But the excitement over Daniel's return is soon quashed when his family quickly sees how prison has changed him. Years in solitary, waiting for his death, have left him irreparably damaged. He no longer knows how to love or be loved, and the question of his innocence almost becomes secondary to McKinnon, who is more interested in interrogating Daniel's interior — how he feels about himself after spending most of his life a prisoner.
As the drama's title suggests, Rectify is a show about healing and correcting wrongs. For Amantha, this means cultivating a life of her own after spending so much of it fighting for her brother. She's been hardened by the way the people of Paulie perceive her and her family, and after she realizes that she can't fix her brother, Amantha ends up taking a job at a local convenience store. By season four McKinnon presents Amantha's work as something that's completely her own, fulfilling and empowering, an identity independent of her brother's.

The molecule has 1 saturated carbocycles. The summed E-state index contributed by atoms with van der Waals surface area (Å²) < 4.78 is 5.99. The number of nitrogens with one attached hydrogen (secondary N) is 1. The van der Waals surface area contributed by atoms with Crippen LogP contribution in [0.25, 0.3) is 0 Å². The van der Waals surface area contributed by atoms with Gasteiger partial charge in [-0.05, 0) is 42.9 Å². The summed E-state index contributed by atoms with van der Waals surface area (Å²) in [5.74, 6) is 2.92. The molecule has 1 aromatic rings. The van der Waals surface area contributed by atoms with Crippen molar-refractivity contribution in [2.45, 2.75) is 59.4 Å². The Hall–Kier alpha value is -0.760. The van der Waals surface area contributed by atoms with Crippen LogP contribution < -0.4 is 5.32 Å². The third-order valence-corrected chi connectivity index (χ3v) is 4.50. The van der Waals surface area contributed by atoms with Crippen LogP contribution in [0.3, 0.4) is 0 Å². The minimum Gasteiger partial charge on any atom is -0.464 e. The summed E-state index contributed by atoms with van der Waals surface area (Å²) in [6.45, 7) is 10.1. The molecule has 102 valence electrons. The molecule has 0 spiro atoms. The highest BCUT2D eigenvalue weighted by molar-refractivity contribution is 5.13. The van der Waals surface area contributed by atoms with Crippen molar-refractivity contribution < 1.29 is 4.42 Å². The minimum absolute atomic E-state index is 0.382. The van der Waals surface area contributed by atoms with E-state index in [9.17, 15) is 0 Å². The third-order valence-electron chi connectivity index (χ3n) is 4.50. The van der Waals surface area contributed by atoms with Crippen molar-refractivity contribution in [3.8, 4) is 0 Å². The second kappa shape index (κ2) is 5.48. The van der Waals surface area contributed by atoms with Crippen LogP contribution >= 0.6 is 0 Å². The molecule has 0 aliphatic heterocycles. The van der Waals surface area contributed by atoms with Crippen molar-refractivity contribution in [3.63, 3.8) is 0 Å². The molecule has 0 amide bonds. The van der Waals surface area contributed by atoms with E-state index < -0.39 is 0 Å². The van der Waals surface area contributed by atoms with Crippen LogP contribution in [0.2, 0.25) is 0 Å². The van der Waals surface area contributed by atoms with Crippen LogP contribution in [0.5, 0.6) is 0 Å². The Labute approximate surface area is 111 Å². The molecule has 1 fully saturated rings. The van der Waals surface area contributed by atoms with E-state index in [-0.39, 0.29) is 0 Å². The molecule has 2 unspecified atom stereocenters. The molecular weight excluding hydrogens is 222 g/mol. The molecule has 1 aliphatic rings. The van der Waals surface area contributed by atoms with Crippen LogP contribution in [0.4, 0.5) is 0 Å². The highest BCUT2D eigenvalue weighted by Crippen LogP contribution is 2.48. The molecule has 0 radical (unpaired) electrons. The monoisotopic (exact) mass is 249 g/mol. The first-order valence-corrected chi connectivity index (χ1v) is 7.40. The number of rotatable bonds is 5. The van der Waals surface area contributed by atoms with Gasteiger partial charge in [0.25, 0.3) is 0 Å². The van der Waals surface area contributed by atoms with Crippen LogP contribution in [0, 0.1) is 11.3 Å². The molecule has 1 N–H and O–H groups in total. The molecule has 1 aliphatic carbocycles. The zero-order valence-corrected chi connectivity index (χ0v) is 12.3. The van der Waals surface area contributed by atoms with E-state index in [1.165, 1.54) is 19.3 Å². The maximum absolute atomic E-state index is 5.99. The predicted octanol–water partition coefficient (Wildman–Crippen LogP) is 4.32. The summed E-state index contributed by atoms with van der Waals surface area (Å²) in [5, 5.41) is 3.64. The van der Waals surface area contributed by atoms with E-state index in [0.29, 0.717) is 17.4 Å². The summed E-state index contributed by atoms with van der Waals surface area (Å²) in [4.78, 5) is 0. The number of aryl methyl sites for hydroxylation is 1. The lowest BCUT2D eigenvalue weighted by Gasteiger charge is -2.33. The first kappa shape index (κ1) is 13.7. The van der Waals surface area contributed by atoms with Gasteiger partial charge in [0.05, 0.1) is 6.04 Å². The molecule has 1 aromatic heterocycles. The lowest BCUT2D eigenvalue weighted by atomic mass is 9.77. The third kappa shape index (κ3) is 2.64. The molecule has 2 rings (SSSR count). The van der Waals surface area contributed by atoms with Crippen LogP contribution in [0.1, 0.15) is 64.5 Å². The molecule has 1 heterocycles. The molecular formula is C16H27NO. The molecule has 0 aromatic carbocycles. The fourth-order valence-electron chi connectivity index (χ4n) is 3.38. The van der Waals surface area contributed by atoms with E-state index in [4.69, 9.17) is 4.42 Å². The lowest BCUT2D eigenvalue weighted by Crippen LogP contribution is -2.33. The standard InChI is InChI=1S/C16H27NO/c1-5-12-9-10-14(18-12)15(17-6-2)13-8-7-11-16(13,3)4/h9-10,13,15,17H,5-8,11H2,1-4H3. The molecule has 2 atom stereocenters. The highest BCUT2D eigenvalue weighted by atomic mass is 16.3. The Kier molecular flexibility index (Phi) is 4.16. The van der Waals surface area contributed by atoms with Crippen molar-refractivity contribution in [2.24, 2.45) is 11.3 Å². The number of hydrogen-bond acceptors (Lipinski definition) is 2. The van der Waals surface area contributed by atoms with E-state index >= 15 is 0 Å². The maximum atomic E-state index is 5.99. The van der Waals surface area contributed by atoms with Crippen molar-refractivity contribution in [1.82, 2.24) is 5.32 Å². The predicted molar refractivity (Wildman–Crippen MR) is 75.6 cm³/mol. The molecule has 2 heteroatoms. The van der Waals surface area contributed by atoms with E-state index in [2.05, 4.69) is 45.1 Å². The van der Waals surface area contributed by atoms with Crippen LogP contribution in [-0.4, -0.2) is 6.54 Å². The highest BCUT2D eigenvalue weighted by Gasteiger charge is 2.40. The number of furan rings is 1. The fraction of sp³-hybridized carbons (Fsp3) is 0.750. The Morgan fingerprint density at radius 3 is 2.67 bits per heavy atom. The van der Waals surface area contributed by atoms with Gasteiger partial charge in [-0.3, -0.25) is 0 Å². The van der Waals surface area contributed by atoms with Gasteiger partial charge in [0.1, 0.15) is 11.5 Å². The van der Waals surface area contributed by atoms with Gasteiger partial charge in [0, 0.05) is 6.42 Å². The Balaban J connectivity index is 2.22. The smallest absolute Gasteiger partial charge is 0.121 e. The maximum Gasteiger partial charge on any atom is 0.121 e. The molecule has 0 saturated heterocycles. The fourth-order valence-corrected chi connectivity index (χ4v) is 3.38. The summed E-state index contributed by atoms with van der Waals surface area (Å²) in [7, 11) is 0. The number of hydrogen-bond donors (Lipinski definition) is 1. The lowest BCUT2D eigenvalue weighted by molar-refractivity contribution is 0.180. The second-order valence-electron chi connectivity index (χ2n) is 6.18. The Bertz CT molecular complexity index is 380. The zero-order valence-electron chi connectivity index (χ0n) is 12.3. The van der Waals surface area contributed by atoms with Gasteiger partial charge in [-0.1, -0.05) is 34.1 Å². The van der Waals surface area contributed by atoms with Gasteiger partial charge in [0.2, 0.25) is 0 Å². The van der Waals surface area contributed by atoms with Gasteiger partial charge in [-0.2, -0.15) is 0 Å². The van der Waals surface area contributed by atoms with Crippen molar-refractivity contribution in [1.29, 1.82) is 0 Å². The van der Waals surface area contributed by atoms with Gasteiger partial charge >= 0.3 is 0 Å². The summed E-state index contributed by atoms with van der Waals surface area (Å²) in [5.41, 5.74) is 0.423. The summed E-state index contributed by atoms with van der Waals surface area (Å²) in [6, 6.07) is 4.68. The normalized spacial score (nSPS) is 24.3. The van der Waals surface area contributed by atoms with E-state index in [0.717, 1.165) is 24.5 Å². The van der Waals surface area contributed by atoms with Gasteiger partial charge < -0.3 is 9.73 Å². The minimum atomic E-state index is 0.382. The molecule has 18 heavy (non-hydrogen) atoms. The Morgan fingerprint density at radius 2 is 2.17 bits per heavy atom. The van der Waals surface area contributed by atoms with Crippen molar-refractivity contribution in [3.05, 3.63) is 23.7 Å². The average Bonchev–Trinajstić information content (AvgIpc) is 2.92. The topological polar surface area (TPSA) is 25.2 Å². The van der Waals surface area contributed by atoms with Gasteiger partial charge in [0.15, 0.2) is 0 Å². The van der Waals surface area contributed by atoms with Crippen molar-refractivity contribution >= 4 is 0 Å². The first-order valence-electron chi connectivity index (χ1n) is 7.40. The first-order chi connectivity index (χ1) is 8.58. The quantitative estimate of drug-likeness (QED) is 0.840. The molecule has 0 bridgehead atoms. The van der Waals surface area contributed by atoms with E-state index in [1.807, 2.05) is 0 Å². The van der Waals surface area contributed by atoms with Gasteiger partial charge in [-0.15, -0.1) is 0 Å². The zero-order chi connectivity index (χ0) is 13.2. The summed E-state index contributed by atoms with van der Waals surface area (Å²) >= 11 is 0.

Tawney, a deeply religious woman who never knew her family, discovers that her marriage to Teddy may not be exactly what she wants, and that her faith may not be exactly as strong as she thought. She is determined to find her purpose. And Teddy, the comic force of Rectify, struggles between keeping up his performance of the sleazy, gun-wielding, hard-drinking Southern gentleman and tapping into the depth he possesses and the deep loneliness he feels as he loses the attention of his wife and family to the stepbrother he never knew.
Rectify is always an earnest and warm portrayal of the South, of religion, of a community we don't often see on TV. These aren't Manhattanites or city-dwellers or particularly well-educated individuals, but they are complicated, troubled and deeply human in a way that feels rare.
In early November, McKinnon told the New York Times: